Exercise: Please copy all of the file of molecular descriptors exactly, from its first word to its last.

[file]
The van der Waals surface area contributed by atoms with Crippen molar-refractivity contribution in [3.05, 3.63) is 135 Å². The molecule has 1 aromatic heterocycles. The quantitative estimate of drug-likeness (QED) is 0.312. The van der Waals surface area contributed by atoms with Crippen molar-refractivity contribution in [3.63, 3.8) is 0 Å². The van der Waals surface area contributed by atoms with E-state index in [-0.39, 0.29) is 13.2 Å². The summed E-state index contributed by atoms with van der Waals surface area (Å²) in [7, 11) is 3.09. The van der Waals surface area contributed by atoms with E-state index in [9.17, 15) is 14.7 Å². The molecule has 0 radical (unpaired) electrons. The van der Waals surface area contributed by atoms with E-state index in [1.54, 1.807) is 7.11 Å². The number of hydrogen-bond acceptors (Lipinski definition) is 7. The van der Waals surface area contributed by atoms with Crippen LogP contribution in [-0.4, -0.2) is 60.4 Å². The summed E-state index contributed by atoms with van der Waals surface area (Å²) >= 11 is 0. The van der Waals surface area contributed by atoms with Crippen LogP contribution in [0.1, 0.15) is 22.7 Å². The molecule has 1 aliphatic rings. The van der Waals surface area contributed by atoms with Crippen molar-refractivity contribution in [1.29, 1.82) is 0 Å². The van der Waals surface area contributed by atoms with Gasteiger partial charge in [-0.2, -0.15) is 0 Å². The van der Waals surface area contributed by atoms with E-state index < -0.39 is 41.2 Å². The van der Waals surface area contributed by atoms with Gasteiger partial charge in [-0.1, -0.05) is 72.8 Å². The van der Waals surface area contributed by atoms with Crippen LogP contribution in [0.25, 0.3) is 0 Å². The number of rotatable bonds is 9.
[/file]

The van der Waals surface area contributed by atoms with Crippen molar-refractivity contribution in [3.05, 3.63) is 135 Å². The molecule has 1 aromatic heterocycles. The quantitative estimate of drug-likeness (QED) is 0.312. The van der Waals surface area contributed by atoms with Crippen molar-refractivity contribution in [3.63, 3.8) is 0 Å². The van der Waals surface area contributed by atoms with E-state index in [-0.39, 0.29) is 13.2 Å². The summed E-state index contributed by atoms with van der Waals surface area (Å²) in [7, 11) is 3.09. The van der Waals surface area contributed by atoms with E-state index in [9.17, 15) is 14.7 Å². The molecule has 0 radical (unpaired) electrons. The van der Waals surface area contributed by atoms with E-state index in [1.54, 1.807) is 7.11 Å². The number of hydrogen-bond acceptors (Lipinski definition) is 7. The van der Waals surface area contributed by atoms with Crippen LogP contribution in [-0.4, -0.2) is 60.4 Å². The summed E-state index contributed by atoms with van der Waals surface area (Å²) >= 11 is 0. The van der Waals surface area contributed by atoms with Crippen LogP contribution in [0.1, 0.15) is 22.7 Å². The molecule has 1 aliphatic rings. The van der Waals surface area contributed by atoms with Crippen molar-refractivity contribution in [1.29, 1.82) is 0 Å². The van der Waals surface area contributed by atoms with Gasteiger partial charge in [-0.2, -0.15) is 0 Å². The van der Waals surface area contributed by atoms with E-state index < -0.39 is 41.2 Å². The van der Waals surface area contributed by atoms with Gasteiger partial charge in [-0.1, -0.05) is 72.8 Å². The van der Waals surface area contributed by atoms with Crippen LogP contribution in [0.25, 0.3) is 0 Å². The number of rotatable bonds is 9.